Cristina Iglesias: Hondalea Donostia San Sebastián A Sensory Adventure – Veronica Simpson




When Cristina Iglesias (b1956) launched her most ambitious – and many say her best – artwork to date in her home town of Donostia-San Sebastián in June 2021, the event caused a major stir in her native Spain but barely a ripple beyond; thanks to ongoing pandemic restrictions, none of the international arts or tourism press could attend. But the wider cultural sector’s loss has been San Sebastián’s gain. For the first four months of its existence, this immersive, spectacular piece of public art has been enjoyed mainly by locals and Spanish visitors – or possibly people creeping over the southern French border, only 15 miles away.

It will be a place to observe and think, to reflect on nature and the importance of conservation – CI

The journey begins with a boat ride. ‘The artwork starts before you leave the shore,’ says Lourdes Fernández, Iglesias,’ head of the art office Artingenium, which project managed Hondalea and fellow San Sebastiána who worked tirelessly with Iglesias from her Madrid studio to make this landmark happen; she has miraculously facilitated my trip to the island out of season (from June to September 30th is when the public ferry service runs). I am thanking my lucky stars for having arrived, on the off chance, on an October weekend of calm seas and sunshine – these waters are choppy at the best of times and the boat service won’t operate if there’s too much turbulence. I am also grateful my request coincided with a delegation of Spanish tourism officials wanting to see Hondalea, as it’s called, so I gatecrash their trip to find out what all the fuss is about.

Cristina Iglesias, Hondalea Donostia, San Sebastián, Photo Veronica Simpson

Cristina Iglesias, Hondalea Donostia, San Sebastián, Photo © Veronica Simpson Artlyst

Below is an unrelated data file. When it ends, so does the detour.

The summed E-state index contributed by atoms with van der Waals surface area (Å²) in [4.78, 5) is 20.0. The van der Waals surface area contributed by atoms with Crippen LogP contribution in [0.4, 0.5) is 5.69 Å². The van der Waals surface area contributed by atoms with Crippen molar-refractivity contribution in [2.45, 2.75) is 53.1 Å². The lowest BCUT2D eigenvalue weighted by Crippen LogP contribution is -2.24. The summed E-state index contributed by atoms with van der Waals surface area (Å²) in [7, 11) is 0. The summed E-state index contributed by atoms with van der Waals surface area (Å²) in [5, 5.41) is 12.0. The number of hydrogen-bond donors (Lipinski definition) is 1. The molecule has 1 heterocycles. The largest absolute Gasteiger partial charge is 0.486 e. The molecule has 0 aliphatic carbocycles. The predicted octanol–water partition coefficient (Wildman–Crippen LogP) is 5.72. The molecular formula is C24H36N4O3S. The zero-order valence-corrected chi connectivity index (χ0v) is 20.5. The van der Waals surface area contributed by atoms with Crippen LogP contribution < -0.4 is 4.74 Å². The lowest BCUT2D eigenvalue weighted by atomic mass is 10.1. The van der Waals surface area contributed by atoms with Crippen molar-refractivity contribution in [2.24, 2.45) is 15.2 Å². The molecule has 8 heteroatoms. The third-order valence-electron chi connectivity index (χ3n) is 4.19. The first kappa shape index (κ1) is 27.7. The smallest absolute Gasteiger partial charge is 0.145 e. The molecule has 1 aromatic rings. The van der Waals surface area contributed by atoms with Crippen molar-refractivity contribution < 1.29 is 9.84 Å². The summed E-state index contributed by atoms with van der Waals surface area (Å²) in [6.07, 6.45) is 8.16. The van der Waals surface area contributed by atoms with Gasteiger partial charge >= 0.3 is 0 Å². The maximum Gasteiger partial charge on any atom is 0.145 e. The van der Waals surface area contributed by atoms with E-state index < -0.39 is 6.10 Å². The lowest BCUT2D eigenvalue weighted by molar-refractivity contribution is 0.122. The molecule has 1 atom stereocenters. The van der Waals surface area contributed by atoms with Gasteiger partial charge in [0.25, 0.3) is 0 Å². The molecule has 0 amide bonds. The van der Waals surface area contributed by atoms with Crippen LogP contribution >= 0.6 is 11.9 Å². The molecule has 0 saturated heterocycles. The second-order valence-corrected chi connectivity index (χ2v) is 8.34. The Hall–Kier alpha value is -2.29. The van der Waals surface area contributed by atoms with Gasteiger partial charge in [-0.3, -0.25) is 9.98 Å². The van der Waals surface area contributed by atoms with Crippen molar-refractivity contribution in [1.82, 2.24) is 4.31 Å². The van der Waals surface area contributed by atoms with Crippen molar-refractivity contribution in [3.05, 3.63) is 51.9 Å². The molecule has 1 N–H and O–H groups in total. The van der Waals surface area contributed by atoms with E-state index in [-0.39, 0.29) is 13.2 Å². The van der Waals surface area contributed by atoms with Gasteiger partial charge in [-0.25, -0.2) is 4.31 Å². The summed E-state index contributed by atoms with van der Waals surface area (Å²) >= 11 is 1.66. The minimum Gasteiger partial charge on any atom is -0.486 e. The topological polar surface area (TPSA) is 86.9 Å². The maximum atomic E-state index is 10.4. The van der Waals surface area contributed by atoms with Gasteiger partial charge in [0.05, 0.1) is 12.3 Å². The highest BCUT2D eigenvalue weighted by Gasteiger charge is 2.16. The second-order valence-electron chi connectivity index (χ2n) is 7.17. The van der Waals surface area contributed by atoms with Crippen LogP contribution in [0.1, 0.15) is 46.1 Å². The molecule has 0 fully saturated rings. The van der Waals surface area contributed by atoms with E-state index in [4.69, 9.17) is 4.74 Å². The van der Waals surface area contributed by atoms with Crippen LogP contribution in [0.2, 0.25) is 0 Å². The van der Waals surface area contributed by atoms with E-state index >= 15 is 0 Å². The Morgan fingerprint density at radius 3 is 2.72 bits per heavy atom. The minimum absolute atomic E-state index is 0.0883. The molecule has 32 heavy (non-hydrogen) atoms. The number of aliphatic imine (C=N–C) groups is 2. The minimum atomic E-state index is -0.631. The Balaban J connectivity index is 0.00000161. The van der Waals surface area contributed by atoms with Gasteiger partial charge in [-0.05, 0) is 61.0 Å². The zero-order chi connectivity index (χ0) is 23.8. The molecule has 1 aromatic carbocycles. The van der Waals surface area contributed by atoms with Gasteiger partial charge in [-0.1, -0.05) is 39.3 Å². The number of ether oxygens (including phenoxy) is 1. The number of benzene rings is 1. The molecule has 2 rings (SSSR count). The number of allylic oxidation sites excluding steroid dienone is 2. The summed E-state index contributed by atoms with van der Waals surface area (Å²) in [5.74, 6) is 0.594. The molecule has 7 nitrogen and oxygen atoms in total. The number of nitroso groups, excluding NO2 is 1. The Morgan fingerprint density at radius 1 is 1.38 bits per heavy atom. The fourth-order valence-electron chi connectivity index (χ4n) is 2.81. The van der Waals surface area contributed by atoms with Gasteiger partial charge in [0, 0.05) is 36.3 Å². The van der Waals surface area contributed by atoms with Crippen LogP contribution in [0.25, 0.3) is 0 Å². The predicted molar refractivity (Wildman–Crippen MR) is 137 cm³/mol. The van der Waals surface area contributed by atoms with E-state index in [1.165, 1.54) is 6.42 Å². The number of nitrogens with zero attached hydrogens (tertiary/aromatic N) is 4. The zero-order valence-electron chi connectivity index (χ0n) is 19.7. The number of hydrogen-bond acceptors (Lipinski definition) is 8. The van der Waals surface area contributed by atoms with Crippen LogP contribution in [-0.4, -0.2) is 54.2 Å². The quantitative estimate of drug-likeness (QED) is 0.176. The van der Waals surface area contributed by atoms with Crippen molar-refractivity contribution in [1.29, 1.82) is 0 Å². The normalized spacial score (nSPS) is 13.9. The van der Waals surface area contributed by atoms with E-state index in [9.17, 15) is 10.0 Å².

What Cristina Iglesias has curated in Hondalea is an entire sensory adventure, animating a part of San Sebastián’s iconic seaside landscape – the middle rocky outcrop out of the three that frame its widest sandy beach, Playa de la Concha, and which constitutes the uninhabited island of Santa Clara. The beacon that still blinks regularly from its peak is now remotely operated – the last lighthouse keeper having left in the 1960s – and the island is rarely visited except in the summer by intrepid swimmers (from the beach, it’s a mere 1,500 metres, I’m told). But that lonely light, blinking from the island in the middle of the bay, is part of the magic of San Sebastian at night: one striking, solitary element within the strings of seafront illuminations that render magical this rugged coastal resort, contributing to its striking, ever-shifting atmospheres: mysterious in the mist and frequent rains; festive on a clear night.

On this day, the sun shines as the boat pulls up to the small jetty. And we make our way up the cobbled footpath – renewed and reinforced for regular visitor activity – to the lighthouse whose white rendered façades and window frames have also been substantially restored, rescuing it from its previous derelict state. Pausing at the top of the hill, we enjoy the scent of wild shrubs and trees that have thrived here undisturbed for decades and look back onto the sea (peppered liberally on this weekend morning with swimmers and paddle boarders). It’s a wonderful view, with clear blue waters stretching up to the wide sweep of sandy beach – a special perspective onto the familiar sights of the city.